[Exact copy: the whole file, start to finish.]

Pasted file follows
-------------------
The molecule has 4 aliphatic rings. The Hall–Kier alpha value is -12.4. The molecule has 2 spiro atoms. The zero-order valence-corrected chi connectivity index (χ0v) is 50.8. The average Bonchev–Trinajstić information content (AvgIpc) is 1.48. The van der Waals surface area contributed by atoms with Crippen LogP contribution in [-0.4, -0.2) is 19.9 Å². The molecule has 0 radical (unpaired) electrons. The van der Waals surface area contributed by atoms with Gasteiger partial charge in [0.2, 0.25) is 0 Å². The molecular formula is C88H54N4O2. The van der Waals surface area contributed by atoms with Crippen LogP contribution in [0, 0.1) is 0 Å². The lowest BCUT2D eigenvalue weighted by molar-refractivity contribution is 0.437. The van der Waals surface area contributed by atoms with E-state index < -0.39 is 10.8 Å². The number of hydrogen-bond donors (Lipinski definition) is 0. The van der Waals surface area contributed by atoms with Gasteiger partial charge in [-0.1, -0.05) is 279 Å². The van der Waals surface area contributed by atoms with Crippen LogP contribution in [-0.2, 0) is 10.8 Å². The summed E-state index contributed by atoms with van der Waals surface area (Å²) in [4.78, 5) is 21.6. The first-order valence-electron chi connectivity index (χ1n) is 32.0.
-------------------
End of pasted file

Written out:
The molecule has 4 aliphatic rings. The Hall–Kier alpha value is -12.4. The molecule has 2 spiro atoms. The zero-order valence-corrected chi connectivity index (χ0v) is 50.8. The average Bonchev–Trinajstić information content (AvgIpc) is 1.48. The van der Waals surface area contributed by atoms with Crippen LogP contribution in [-0.4, -0.2) is 19.9 Å². The molecule has 0 radical (unpaired) electrons. The van der Waals surface area contributed by atoms with Gasteiger partial charge in [0.2, 0.25) is 0 Å². The molecular formula is C88H54N4O2. The van der Waals surface area contributed by atoms with Crippen LogP contribution in [0, 0.1) is 0 Å². The lowest BCUT2D eigenvalue weighted by molar-refractivity contribution is 0.437. The van der Waals surface area contributed by atoms with E-state index < -0.39 is 10.8 Å². The number of hydrogen-bond donors (Lipinski definition) is 0. The van der Waals surface area contributed by atoms with Gasteiger partial charge in [-0.1, -0.05) is 279 Å². The van der Waals surface area contributed by atoms with Crippen LogP contribution in [-0.2, 0) is 10.8 Å². The summed E-state index contributed by atoms with van der Waals surface area (Å²) in [4.78, 5) is 21.6. The first-order valence-electron chi connectivity index (χ1n) is 32.0.